Rex Bradford has been good enough to post information about Shadow Warfare on the Mary Ferrell Foundation web site.  In particular,  MFF  – at the link below – now provides a link to the recent hour long interview with Alan Dale but Rex has also linked in the actual introduction to Shadow Warfare. If you would like to get a bit of feel as to how the book reads,  you might start there.

http://www.maryferrell.org/wiki/index.php/Featured_Shadow_Warfare_Coming

The introduction positions covert action and undeclared warfare in the context of a host of secret activities which began during the Cold War and which evolved into at least some of the “gray warfare” activities that are a part of the current war on terror.

If you have any questions at this point feel free to ask them via this blog, in the interim, I’m going to begin posting a variety of comments from some new work I’m doing which has to do with the other side of the coin – threats, warnings and responses during major national security crises and how well the plans to deal with them played out in real life.  For those who have followed this blog,  this is a much broader research into the sort of national security response we find occurring following President Kennedy’s assassination.  Its always very educational to compare what should have happened to what did – and its pretty clear that the events of November 22, 1963 should have led to a major study and revision to a series of plans having to do with “decapitation” of the national command authority.  So far, no sign that happened.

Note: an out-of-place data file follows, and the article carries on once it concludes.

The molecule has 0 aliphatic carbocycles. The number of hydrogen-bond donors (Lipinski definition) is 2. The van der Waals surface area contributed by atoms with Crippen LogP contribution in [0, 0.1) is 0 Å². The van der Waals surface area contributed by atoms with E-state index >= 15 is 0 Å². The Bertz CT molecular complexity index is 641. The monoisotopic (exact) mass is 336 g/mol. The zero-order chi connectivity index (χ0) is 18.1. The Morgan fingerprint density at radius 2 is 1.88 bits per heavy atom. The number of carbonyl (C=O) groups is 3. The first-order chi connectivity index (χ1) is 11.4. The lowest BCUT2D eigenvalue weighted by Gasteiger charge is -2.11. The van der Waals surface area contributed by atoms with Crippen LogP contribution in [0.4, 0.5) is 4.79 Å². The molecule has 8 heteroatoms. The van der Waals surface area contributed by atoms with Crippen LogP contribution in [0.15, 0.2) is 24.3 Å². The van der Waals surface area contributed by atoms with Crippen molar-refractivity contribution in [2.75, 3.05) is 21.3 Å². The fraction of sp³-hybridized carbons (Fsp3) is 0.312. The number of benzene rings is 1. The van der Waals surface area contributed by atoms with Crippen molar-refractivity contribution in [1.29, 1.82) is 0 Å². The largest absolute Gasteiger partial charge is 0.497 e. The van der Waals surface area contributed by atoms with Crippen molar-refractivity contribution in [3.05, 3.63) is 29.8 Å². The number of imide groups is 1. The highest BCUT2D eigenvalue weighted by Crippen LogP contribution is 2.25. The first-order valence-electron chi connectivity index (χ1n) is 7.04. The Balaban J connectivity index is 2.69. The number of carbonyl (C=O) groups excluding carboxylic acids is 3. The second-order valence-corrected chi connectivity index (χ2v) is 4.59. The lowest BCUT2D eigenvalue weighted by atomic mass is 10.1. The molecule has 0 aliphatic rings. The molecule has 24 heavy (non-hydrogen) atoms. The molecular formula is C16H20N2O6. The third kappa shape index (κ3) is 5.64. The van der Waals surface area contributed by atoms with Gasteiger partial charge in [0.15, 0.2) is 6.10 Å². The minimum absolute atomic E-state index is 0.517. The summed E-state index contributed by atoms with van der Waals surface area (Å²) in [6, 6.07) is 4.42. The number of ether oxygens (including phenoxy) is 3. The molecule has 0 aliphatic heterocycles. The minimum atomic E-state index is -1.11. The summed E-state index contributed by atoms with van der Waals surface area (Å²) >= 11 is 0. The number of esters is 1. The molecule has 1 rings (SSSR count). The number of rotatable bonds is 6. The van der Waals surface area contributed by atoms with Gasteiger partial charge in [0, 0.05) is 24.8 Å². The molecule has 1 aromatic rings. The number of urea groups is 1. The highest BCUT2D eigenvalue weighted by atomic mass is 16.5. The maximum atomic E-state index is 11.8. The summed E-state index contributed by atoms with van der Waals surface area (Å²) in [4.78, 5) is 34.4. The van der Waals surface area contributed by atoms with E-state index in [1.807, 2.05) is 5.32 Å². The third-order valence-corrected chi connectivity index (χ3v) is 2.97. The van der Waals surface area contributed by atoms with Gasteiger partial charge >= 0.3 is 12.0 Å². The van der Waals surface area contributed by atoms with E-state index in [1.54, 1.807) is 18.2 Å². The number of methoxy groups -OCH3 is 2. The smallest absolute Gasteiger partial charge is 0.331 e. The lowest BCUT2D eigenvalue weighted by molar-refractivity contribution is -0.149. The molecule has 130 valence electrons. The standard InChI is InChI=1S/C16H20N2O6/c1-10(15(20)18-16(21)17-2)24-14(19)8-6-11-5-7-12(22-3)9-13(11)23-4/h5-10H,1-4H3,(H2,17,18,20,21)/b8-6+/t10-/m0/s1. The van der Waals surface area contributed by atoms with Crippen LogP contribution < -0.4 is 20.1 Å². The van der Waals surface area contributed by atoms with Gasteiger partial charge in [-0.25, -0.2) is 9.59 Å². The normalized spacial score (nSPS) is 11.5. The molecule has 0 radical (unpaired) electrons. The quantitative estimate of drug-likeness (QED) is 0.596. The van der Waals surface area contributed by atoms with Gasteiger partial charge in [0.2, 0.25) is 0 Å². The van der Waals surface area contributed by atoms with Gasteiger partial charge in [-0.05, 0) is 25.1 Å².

— Larry

 

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About Larry Hancock

Larry Hancock is a leading historian-researcher in the JFK assassination. Co-author with Connie Kritzberg of November Patriots and author of the 2003 research analysis publication titled also Someone Would Have Talked. In addition, Hancock has published several document collections addressing the 112th Army Intelligence Group, John Martino, and Richard Case Nagell. In 2000, Hancock received the prestigious Mary Ferrell New Frontier Award for the contribution of new evidence in the Kennedy assassination case. In 2001, he was also awarded the Mary Ferrell Legacy Award for his contributions of documents released under the JFK Act.

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